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Gloom, as power supply lags behind target by 7,454mw

Threatens FG’s Economic and Recovery Growth Plan

Experts call for govt’s intervention

By Emma Ujah, Udeme Akpan, Sebastine Obasi & Ediri Ejoh

 

Power
power Supply,

THE Federal Government’s Economic and Recovery Growth Plan, ERGP, set for realisation between 2017 and 2020 appears to have been scuttled by a drop in power supply from 4,000 megawatts to 2, 546 mw.

READ ALSO:GenCos releases 3,367 MWH of electricity to national grid – report(Opens in a new browser tab)

This is a deficit of 7,454mw from the envisaged 10,000mw target set for the economic recovery plan.

Data obtained by Vanguard from the daily briefing on the Nigeria Power sector, Advisory Power Team, Office of the Vice President, stated: “On November 9, 2019, average energy sent out was 2,546 MWH/hour (down by 1,262.47 MWH/Hour from the previous day). 1,356 MW was not generated due to unavailability of gas.

“1,12.5 MW was not generated due to unavailability of transmission infrastructure, while 2,842.6 MW was not generated due to high frequency resulting from unavailability of distribution infrastructure.

READ ALSO:Ikeja Electric: Oshodi community decries consistent overestimated bills(Opens in a new browser tab)

“The power sector lost an estimated N2,069,000,000 on November 9, 2019, due to constraints from insufficient gas supply, distribution infrastructure and transmission infrastructure.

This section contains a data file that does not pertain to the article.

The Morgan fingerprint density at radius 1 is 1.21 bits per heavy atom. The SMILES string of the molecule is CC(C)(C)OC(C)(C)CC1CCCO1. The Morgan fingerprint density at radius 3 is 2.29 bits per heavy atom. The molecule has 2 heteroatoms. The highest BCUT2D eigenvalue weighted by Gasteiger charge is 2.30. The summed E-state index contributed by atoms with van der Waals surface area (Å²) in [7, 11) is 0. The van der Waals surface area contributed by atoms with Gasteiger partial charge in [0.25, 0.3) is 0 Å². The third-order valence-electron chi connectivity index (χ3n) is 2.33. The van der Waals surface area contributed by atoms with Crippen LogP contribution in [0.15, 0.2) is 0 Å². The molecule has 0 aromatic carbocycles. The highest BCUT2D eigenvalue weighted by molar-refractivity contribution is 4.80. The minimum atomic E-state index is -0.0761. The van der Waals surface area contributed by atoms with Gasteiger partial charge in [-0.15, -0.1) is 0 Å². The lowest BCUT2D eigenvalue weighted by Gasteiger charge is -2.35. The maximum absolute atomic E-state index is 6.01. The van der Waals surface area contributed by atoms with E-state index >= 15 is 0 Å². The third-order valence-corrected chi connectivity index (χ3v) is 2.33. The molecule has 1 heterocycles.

‘’The dominant constraint on November 9, 2019 was due to high frequency resulting from unavailability of distribution infrastructure – constraining 2,842.6 MW from being available on the grid.”

A compilation of data obtained from  the Advisory Power Team for September and October, 2019 also indicated that power supply has not increased above 4,000mw, even though the Electricity Generation Companies and the Transition Company of Nigeria, TCN, said they had capacities to generate and transmit  in excess of the 4,000mw.

 

ERGP

The ERGP, a medium-term structural reform targeted at diversifying Nigeria’s economy, including expanding power sector infrastructure, was drawn based on the assumption that electricity supply would continue to grow, hitting 10,000 megawatts, MW, by 2020.

However, a copy of ERGP obtained by Vanguard, yesterday, stated: “Nigeria has 13,400MW of installed power generation capacity, of which 8,000 MW is mechanically available.

‘’Less than 4,000MW was dispatched on average over the last two years due to constraints in gas supply, electricity transmission and distribution.

’As a result, the lack of constant electricity supply has discouraged consumers’ willingness to pay, driven industries to pursue off-grid alternatives and contributed to an inherent shortfall in the tariff and the accrued sector cash deficit.”

 

Impact

Reacting to the current drop in power supply, Lagos Chamber of Commerce and Industry, LCCI, stated: “The Power situation remains a major burden on business. The trend since independence has been that of progressive decline in one area.

“Power supply has consistently lagged behind the pace of economic activities and population growth. This development impacted negatively on investment over the past few decades with increased expenditure on diesel and petrol by enterprises. This also comes with the consequences of declining productivity and competitiveness.”

Similarly, the chairman of Manufacturers Association of Nigeria, MAN, Rivers and Bayelsa states chapter, Senator Adawari Pepple, stated in his reaction: “The continuous power outage is impacting negatively on investments because manufacturers are feeling the pains. ‘’There must be constant power supply for any business to thrive. A lot of companies and small businesses are shutting down and moving to Ghana where there is adequate electricity supply.